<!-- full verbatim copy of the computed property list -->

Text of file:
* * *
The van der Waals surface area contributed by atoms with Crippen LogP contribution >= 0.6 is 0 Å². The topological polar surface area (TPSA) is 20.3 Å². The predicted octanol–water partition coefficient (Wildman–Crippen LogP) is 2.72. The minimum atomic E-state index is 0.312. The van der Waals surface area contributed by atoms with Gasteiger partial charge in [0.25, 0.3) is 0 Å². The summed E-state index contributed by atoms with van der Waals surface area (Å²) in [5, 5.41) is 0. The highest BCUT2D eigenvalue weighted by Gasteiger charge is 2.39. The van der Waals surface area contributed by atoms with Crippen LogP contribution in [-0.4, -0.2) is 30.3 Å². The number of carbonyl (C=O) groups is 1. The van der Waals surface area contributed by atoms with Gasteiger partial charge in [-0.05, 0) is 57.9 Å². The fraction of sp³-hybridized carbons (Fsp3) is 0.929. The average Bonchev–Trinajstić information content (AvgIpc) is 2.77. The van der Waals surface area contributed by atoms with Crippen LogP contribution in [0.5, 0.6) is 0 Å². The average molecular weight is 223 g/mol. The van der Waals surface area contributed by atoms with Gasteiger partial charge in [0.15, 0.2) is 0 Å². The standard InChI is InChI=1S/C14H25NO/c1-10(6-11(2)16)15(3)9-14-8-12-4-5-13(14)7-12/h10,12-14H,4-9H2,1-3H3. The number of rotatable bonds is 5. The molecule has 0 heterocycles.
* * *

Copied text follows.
The van der Waals surface area contributed by atoms with Crippen LogP contribution >= 0.6 is 0 Å². The topological polar surface area (TPSA) is 20.3 Å². The predicted octanol–water partition coefficient (Wildman–Crippen LogP) is 2.72. The minimum atomic E-state index is 0.312. The van der Waals surface area contributed by atoms with Gasteiger partial charge in [0.25, 0.3) is 0 Å². The summed E-state index contributed by atoms with van der Waals surface area (Å²) in [5, 5.41) is 0. The highest BCUT2D eigenvalue weighted by Gasteiger charge is 2.39. The van der Waals surface area contributed by atoms with Crippen LogP contribution in [-0.4, -0.2) is 30.3 Å². The number of carbonyl (C=O) groups is 1. The van der Waals surface area contributed by atoms with Gasteiger partial charge in [-0.05, 0) is 57.9 Å². The fraction of sp³-hybridized carbons (Fsp3) is 0.929. The average Bonchev–Trinajstić information content (AvgIpc) is 2.77. The van der Waals surface area contributed by atoms with Crippen LogP contribution in [0.5, 0.6) is 0 Å². The average molecular weight is 223 g/mol. The van der Waals surface area contributed by atoms with Gasteiger partial charge in [0.15, 0.2) is 0 Å². The standard InChI is InChI=1S/C14H25NO/c1-10(6-11(2)16)15(3)9-14-8-12-4-5-13(14)7-12/h10,12-14H,4-9H2,1-3H3. The number of rotatable bonds is 5. The molecule has 0 heterocycles.